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Will Democrats Heed Trump

Will Democrats Heed Trump Election Wake-Up Call?—Gene Rothman

Part I: Narratives of the Right and the Liberals

The election of Donald Trump should be a wake-up call for Democrats who are convening the Democratic National Committee (DNC) in Houston during the last week of February.

While they slept, they lost governorships, control of many state houses, a majority in both houses of Congress, and the presidency.

Meanwhile, a dilemma confronts them, as noted by Christine Pelosi, a DNC member from California. “What Democrats in Washington have been doing as they begin to grapple with Trump …hasn’t matched the level of outrage people in the party are feeling outside of the nation’s capital.” In order to determine if the DNC response will resonate effectively, it may be helpful to examine the respective narratives of the Right and Liberals.

The Narrative of the Right: The Right, from its own point of view, is the party of the wealthy elites, law and order, family values, and religious orthodoxy. President Trump’s brand of pseudo-populism has reconfigured traditional conservatism by stressing other themes, two of which stand out. He stated that the economy and political system have been rigged because “the system is controlled by big donors, big businesses and big bureaucrats who all want to keep wages down while enriching themselves.” He also emphasized that politicians make promises that they ignore, or even reverse, when they get into office. A case in point is how Liberal President Obama campaigned criticizing Big Money and Big Banks but, when assuming office, he then packed his government at all levels with Goldman-Sachs officials.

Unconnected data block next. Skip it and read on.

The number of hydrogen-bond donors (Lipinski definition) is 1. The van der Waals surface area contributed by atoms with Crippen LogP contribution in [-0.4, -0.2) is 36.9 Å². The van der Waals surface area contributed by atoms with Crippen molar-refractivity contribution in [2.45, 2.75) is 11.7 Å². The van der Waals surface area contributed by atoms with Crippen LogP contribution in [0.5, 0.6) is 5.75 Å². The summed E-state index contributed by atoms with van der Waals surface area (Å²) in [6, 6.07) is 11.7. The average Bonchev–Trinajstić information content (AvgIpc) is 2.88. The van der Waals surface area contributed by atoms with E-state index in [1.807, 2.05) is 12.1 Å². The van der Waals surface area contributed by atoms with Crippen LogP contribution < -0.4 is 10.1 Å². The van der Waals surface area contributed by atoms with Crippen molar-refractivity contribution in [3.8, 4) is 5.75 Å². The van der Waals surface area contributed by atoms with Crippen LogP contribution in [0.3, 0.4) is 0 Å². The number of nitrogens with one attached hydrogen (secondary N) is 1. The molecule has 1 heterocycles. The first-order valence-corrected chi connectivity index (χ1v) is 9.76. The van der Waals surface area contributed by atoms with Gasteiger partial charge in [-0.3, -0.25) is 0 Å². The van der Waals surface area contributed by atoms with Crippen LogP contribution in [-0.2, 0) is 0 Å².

The Narrative of the Liberals: Liberals, traditionally, have been regarded as the party of the common man. At one time, this meant that organized labor was a key constituency.

Building on his earlier work , "What's the Matter with Kansas?: How Conservatives Won the Heart of America", Thomas Frank’s latest book, Listen Llberal: or Whatever Happened to the Party of the People?,

Listen, Liberal- Or, Wh#1BD4BF0 argues that the fundamental problem for the Democrats is that they abandoned ordinary working Americans by seeking corporate funding in the same way that the Republicans do. Many of the concepts cited here are drawn from his work.

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Democrats, to their credit, have two positive elements in their narrative:

  • They fight for the rights of minorities and
  • They also champion education and evidence-based science.

By ignoring the deep economic pain of many working Americans, Democrats left the door open for Trump—who did hear their pain and used this as a club against the Liberals (albeit in his demagogic fashion).

The difficulty, however, is their overemphasis on identity politics to the virtual exclusion of class issues. By ignoring the deep economic pain of many working Americans, they left the door open for Trump—who did hear their pain and used this as a club against the Liberals (albeit in his demagogic fashion).

How Liberals Disregard the Pain of Ordinary Americans